So now we know.
Lance Armstrong — cyclist extraordinaire, athlete of superstar dimensions, cancer survivor, fundraiser, beat-all-life’s-odds victor — lied. Oh, we’re not completely wet behind the ears here. We certainly suspected this man’s betrayal before it was officially confirmed with us. The preponderance of evidence against him was just too massive to overlook. Plus, his much-disdained abandonment of girlfriend Sheryl Crow when she developed cancer a few years back didn’t exactly set him up as a sympathetic figure.
Still, we wanted to believe. Indeed, it might be argued, we needed to believe. The alternative was simply too unpleasant to contemplate. Because if this guy, a public figure who invited us to share his remarkable journey with him, a man who made a fair blast of noise along the way about the rewards of perseverance and hard work (to say nothing of his muscular denials of that of which he was so repeatedly accused), a drum-beating advocate for the power of coming together for a cause, well, if this guy can be shown to be a liar, then anyone can.
And so open the floodgates and bring out the funeral carts. It’s time to drag away the corpse of our communal faith.
But what does it all mean? How important to our sustained spiritual life, after all, is a sense of confidence in our fellow travelers Armstrong’s confession of his significant ethical lapse is a cross that’s his alone to bear, no? Why do the rest of us need to concern ourselves with it at all?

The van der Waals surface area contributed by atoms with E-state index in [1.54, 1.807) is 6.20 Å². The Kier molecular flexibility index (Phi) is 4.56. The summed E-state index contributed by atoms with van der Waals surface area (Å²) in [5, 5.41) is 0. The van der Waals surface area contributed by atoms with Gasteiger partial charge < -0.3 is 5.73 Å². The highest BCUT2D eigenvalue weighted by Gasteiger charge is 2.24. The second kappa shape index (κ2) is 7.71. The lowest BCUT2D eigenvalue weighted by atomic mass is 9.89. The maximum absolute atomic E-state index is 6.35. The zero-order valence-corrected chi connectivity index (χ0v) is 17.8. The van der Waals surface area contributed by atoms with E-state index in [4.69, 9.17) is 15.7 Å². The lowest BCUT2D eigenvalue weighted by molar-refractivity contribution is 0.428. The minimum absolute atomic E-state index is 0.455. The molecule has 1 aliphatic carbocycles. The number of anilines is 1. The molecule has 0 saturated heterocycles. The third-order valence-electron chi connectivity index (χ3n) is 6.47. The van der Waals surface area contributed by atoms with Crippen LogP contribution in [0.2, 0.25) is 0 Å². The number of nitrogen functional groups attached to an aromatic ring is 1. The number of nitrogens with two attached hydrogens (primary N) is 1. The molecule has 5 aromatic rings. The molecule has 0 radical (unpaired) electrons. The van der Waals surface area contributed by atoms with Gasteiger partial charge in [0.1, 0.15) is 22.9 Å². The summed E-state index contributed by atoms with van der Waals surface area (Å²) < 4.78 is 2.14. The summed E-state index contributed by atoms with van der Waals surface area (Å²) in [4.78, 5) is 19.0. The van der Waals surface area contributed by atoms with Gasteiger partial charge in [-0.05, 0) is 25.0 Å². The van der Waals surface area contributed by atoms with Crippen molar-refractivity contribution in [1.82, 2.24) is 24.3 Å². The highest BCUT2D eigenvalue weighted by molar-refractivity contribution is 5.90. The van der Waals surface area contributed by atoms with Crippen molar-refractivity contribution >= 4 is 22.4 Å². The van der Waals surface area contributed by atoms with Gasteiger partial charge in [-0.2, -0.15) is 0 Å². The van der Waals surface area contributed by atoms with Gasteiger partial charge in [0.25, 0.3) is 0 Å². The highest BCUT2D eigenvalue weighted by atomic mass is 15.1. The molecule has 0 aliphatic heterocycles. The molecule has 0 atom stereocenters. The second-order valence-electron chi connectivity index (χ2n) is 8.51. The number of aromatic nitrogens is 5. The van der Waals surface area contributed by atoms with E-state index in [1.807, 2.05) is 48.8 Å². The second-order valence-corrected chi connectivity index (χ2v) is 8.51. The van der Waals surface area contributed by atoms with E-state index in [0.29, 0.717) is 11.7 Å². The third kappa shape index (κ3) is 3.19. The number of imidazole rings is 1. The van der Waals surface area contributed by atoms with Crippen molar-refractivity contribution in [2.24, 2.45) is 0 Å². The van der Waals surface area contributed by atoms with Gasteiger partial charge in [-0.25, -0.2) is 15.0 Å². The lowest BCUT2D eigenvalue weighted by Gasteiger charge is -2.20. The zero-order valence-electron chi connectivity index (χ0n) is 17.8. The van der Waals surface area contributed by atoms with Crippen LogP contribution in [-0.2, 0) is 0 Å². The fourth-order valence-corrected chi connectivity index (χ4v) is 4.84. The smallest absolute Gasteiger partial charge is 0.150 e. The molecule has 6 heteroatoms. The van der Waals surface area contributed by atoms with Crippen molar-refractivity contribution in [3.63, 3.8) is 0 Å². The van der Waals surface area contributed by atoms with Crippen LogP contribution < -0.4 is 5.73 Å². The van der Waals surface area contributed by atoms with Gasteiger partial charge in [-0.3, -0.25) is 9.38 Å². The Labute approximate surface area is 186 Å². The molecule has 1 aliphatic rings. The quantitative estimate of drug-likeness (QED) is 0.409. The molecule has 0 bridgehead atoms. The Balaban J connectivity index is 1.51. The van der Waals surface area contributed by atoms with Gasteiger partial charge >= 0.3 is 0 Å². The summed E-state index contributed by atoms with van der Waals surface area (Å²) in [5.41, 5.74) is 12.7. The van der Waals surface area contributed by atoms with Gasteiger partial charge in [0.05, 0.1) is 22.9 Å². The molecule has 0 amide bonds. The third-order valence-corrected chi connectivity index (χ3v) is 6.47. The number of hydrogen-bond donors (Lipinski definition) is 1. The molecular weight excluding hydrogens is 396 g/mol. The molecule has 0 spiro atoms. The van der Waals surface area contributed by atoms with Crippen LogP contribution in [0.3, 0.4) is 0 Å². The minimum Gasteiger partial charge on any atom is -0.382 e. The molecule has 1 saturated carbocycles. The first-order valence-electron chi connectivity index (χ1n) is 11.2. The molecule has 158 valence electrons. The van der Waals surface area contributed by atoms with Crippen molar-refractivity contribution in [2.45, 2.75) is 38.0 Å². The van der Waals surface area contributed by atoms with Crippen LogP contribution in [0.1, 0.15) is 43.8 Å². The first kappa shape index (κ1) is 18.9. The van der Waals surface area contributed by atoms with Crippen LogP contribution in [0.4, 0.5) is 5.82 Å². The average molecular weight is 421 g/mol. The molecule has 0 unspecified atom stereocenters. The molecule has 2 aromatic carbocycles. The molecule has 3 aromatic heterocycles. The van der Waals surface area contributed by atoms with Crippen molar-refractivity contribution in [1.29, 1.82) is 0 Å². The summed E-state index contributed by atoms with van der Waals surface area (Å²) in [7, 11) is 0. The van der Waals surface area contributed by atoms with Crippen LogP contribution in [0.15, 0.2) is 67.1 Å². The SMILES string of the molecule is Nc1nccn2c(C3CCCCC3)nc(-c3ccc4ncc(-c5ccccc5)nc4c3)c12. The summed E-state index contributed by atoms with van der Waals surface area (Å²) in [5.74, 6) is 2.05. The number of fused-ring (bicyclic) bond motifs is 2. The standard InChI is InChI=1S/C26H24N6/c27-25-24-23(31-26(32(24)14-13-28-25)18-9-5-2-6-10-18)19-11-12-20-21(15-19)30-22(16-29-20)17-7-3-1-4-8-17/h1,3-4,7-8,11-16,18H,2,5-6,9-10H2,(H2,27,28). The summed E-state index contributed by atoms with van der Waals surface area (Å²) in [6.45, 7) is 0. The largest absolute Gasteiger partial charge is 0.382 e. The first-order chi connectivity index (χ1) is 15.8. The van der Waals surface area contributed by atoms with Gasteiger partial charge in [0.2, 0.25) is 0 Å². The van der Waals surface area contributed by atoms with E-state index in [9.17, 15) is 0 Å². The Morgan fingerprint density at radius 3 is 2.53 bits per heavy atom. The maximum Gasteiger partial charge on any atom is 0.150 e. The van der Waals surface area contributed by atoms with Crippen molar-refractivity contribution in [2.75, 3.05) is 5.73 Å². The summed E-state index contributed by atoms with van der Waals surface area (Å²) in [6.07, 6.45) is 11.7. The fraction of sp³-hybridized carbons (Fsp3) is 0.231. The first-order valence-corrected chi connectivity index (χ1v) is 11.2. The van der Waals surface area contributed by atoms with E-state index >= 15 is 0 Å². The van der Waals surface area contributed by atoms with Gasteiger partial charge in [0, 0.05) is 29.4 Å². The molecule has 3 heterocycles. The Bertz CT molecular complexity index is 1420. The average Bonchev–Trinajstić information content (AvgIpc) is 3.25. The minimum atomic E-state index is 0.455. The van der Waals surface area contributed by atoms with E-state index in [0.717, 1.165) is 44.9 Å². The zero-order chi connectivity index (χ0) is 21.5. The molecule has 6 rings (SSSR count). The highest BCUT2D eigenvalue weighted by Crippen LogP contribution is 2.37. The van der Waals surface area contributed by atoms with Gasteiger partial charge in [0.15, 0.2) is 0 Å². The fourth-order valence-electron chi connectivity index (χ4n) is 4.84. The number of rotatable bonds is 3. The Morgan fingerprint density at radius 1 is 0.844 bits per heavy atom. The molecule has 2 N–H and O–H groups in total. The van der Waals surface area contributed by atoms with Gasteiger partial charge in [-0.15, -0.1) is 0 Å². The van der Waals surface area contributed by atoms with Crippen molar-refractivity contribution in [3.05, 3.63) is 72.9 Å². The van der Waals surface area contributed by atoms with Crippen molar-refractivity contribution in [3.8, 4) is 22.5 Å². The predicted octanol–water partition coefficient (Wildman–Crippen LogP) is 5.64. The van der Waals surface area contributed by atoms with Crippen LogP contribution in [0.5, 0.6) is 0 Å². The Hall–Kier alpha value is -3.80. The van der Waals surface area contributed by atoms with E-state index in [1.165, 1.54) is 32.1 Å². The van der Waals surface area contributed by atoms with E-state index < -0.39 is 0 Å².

We do because we share at least one significant trait with the disgraced athlete: our humanity. Until we can understand what motivated Lance Armstrong to cheat so egregiously, and deny it so ferociously, we cannot lay claim to any kind of understanding of what it is to be human.
It’s well known that ethics have two components: belief and practice. What you believe in is only one part of this puzzle. That means that your endless declarations about how lying is wrong or that stealing is unconscionable count for butt-kiss so long as you’re slipping Post-It notes into your purse at the office, or trash-talking your coworker. It is this component of ethics — how you put your convictions into real-life practice — that’s at the heart of the subject.
Which brings us to Armstrong and his real-life practice — several leagues along the scale, surely, from the Post-It notes, but still — and the speculation that it is so seriously removed from the stuff coming out of his mouth that it could scarcely derive from the same person.
Could it be that the cyclist’s ego, unchecked, ran a muck to the point where he actually believed he was exempt from the laws of the world? Imagine yourself bigger than you are, no longer accountable to the reasonable expectations of human conduct, and you venture into dangerous territory. Here is where you lose a sense of self.
Armstrong existed in this state of grand delusion for a long time, and was only jolted out of it when he got wind of his son’s efforts to defend his honour. Only then, only in bearing painful witness to this gut-wrenching display of filial loyalty, did Armstrong’s multi-layered veneer of self-aggrandized reality shatter.
As did, to a degree, the rest of ours.